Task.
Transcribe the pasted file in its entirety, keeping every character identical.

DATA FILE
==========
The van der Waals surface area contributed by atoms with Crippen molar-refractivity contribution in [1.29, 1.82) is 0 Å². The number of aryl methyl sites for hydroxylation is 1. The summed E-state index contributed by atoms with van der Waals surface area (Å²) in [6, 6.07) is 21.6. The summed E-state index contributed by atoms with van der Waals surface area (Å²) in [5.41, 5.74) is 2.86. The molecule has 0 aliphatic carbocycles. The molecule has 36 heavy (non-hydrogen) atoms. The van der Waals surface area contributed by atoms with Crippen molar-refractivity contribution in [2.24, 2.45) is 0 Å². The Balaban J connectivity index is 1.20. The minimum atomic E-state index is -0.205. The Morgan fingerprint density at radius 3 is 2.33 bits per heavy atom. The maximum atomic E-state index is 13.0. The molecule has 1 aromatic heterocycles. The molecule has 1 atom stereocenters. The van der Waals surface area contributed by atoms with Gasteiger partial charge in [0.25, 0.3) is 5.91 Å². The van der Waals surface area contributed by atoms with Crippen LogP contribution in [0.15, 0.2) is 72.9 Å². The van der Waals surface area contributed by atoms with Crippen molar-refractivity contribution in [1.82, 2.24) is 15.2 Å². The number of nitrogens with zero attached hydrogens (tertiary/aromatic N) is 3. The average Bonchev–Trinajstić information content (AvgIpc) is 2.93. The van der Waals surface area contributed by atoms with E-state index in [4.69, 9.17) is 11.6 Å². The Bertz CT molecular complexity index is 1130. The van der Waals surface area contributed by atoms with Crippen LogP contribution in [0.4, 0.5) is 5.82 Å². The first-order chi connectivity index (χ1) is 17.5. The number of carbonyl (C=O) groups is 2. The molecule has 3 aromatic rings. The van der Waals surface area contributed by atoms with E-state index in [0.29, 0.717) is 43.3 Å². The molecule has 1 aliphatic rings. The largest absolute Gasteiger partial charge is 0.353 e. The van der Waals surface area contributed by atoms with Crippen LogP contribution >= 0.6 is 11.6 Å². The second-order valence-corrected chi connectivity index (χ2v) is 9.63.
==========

The van der Waals surface area contributed by atoms with Crippen molar-refractivity contribution in [1.29, 1.82) is 0 Å². The number of aryl methyl sites for hydroxylation is 1. The summed E-state index contributed by atoms with van der Waals surface area (Å²) in [6, 6.07) is 21.6. The summed E-state index contributed by atoms with van der Waals surface area (Å²) in [5.41, 5.74) is 2.86. The molecule has 0 aliphatic carbocycles. The molecule has 36 heavy (non-hydrogen) atoms. The van der Waals surface area contributed by atoms with Crippen molar-refractivity contribution in [2.24, 2.45) is 0 Å². The Balaban J connectivity index is 1.20. The minimum atomic E-state index is -0.205. The Morgan fingerprint density at radius 3 is 2.33 bits per heavy atom. The maximum atomic E-state index is 13.0. The molecule has 1 aromatic heterocycles. The molecule has 1 atom stereocenters. The van der Waals surface area contributed by atoms with Gasteiger partial charge in [0.25, 0.3) is 5.91 Å². The van der Waals surface area contributed by atoms with Crippen LogP contribution in [0.15, 0.2) is 72.9 Å². The van der Waals surface area contributed by atoms with Crippen molar-refractivity contribution in [1.82, 2.24) is 15.2 Å². The number of nitrogens with zero attached hydrogens (tertiary/aromatic N) is 3. The average Bonchev–Trinajstić information content (AvgIpc) is 2.93. The van der Waals surface area contributed by atoms with E-state index in [4.69, 9.17) is 11.6 Å². The Bertz CT molecular complexity index is 1130. The van der Waals surface area contributed by atoms with Crippen LogP contribution in [0.4, 0.5) is 5.82 Å². The first-order chi connectivity index (χ1) is 17.5. The number of carbonyl (C=O) groups is 2. The molecule has 3 aromatic rings. The van der Waals surface area contributed by atoms with E-state index in [0.29, 0.717) is 43.3 Å². The molecule has 1 aliphatic rings. The largest absolute Gasteiger partial charge is 0.353 e. The van der Waals surface area contributed by atoms with Crippen LogP contribution >= 0.6 is 11.6 Å². The second-order valence-corrected chi connectivity index (χ2v) is 9.63.